Tag Archives: growing up

Violet Raines Almost Got Struck by Lightning by Danette Haworth

It’s the summer before 7th grade.  Spunky, headstrong Violet Raines plans to do what she always does; go to fish fries with her best friend Lottie, bike and explore with her friend Eddie, and watch the thunderstorms her sleepy town of Mitchell Hammock, Florida is famous for. But when new girl Melissa Gold shows up from Detroit, she threatens everything that Violet holds dear. Soon Lottie is more interested in soap operas and makeovers than swimming and alligator hunting. Despite Lottie’s attempts to bring the trio together, Violet and Melissa just can’t seem to get along. When lightning literally strikes, Violet must decide what’s more important: desperately clinging to the past or embracing changes for the future.

Violet Raines Almost Got Struck by Lightning is a wonderfully sweet story about that precarious time between childhood and adolescence, growing up and the power of friendship.

Violet Raines Almost Got Struck by Lightning by Danette Haworth
Juvenile fiction | 176 pages | August 2008 | Walker Children’s | 9780802797919 | Library copy

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The Healing Spell by Kimberley Griffiths Little

“Nothing was right in my family, and I dreaded the day my sins were gonna catch up with me, but the bayou made me feel like the world was full of beauty and possibilities.  Like someday, somehow, just maybe, I could be the girl I wanted to be.” (p. 124)

Livie Mouton’s mother has the “sleeping sickness”.  After an accident on the bayou that Livie believes is her fault, her mother is now lying in a coma in their front room at home.  Everyone else seems to know how to help Mama, how to believe that with their love and care she will get better.  But Livie is so burdened with guilt over the accident that she can’t even go near her mother.  Livie has always felt like an outcast in her own family, unable to be helpful and capable like her older sister Faye, or sweet and charming like her baby sister, Crickett.  Since the accident, Livie has felt more out of place than ever.

Livie decides to visit a traiteur (healer), with the hopes that she will be able to help where the doctors have failed.  Miz Allemond instructs Livie to make a healing string, that with faith and prayer, is sure to work.  She must tie nine items that are special to her mother onto the nine knots and then tie the whole string around her mother’s ankle.  Then she must find nine good memories.  This worries Livie, as she’s spent most of her 12 years at odds with Mama, the two never able to see eye-to eye.  Once the string falls off, Mama should be healed.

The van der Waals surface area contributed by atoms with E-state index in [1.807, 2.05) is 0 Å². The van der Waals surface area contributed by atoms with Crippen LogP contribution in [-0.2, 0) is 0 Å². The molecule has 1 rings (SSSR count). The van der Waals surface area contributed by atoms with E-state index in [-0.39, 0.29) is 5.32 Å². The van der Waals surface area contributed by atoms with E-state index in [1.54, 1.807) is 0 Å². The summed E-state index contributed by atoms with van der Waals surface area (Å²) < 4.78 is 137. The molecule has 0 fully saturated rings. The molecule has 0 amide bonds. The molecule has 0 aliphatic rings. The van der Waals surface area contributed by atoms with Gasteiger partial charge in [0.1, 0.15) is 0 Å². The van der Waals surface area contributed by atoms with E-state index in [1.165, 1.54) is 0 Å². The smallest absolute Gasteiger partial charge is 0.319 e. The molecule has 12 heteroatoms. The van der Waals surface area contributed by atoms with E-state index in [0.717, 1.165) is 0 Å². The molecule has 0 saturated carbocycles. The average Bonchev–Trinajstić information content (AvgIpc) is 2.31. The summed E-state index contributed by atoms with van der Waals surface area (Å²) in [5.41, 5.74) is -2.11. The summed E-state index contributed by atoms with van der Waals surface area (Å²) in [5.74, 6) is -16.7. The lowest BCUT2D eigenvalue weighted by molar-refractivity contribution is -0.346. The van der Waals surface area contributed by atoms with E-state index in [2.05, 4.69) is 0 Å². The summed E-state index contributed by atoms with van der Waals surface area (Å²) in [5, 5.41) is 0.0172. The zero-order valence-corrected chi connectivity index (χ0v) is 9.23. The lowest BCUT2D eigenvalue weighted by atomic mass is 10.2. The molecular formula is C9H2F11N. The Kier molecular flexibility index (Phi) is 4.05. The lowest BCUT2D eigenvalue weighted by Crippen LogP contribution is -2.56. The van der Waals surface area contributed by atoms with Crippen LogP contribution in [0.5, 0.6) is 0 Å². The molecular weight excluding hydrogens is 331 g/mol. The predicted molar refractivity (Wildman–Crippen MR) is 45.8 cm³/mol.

The Healing Spell is wonderfully atmospheric and Little’s vivid descriptions of life on the Louisiana bayou are fantastic.  I could feel the sticky air, smell the hyacinths, hear the buzz of the mosquitoes.   Livie’s intensely fragile emotional state was palpable throughout the story.  I could relate to her fear of her mother lying motionless on the hospital bed, of the way she felt as though she didn’t understand how to help when everyone else just seemed to know what to do.  Despite a few instances where the author told rather than showed to  move through the action, I found The Healing Spell to be a thoroughly enjoyable and moving story about family, growing up, love, guilt and ultimately, forgiveness.

The Healing Spell by Kimberley Griffiths Little
Juvenile fiction | 368 pages | July 2010 | Scholastic Press | 9780545165594 | Library copy

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Like Pickle Juice on a Cookie by Julie Sternberg

“I had a very bad August.
A very bad August.
As bad as pickle juice on a cookie.
As bad as a spiderweb on your leg.
As bad as the black parts of a banana.
I hope your August was better.
I really do.” (p. 1)

Just before the beginning of third grade, Eleanor finds out her beloved babysitter, Bibi, is moving to Florida to take care of her father.  Eleanor misses Bibi terribly and is sure that her new babysitter, Natalie, won’t be able to take her place.  But Natalie surprises Eleanor with her love of board games, lemonade and photography.  Little by little, Eleanor lets Natalie into her life, while still hanging on to the wonderful memories she’s shared with Bibi.  Told in free-verse and accompanied by Matthew Cordell’s adorable illustrations, Like Pickle Juice on a Cookie is a slim, sweet story about facing loss and gathering the strength to move on.    I’d recommend this book for fans of Clementine or Judy Moody.

Like Pickle Juice on a Cookie by Julie Sternberg
Juvenile fiction | 128 pages | March 2011 | Amulet Books | 9780810984240 | Library copy

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